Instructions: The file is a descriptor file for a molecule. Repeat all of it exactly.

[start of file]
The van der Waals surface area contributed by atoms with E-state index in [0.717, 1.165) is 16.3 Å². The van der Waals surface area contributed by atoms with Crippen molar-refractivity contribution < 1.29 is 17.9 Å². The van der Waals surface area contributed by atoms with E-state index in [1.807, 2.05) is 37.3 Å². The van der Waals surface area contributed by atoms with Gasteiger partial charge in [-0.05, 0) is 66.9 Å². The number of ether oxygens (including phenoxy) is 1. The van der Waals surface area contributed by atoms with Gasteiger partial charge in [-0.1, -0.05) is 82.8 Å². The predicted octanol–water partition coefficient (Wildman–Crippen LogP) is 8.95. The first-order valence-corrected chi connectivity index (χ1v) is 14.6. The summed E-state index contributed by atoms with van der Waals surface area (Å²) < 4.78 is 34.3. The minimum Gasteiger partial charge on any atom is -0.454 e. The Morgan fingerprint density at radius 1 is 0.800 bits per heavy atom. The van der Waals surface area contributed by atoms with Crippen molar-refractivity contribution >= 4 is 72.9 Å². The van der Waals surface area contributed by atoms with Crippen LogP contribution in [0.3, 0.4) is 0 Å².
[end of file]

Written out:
The van der Waals surface area contributed by atoms with E-state index in [0.717, 1.165) is 16.3 Å². The van der Waals surface area contributed by atoms with Crippen molar-refractivity contribution < 1.29 is 17.9 Å². The van der Waals surface area contributed by atoms with E-state index in [1.807, 2.05) is 37.3 Å². The van der Waals surface area contributed by atoms with Gasteiger partial charge in [-0.05, 0) is 66.9 Å². The number of ether oxygens (including phenoxy) is 1. The van der Waals surface area contributed by atoms with Gasteiger partial charge in [-0.1, -0.05) is 82.8 Å². The predicted octanol–water partition coefficient (Wildman–Crippen LogP) is 8.95. The first-order valence-corrected chi connectivity index (χ1v) is 14.6. The summed E-state index contributed by atoms with van der Waals surface area (Å²) < 4.78 is 34.3. The minimum Gasteiger partial charge on any atom is -0.454 e. The Morgan fingerprint density at radius 1 is 0.800 bits per heavy atom. The van der Waals surface area contributed by atoms with Crippen molar-refractivity contribution >= 4 is 72.9 Å². The van der Waals surface area contributed by atoms with Crippen LogP contribution in [0.3, 0.4) is 0 Å².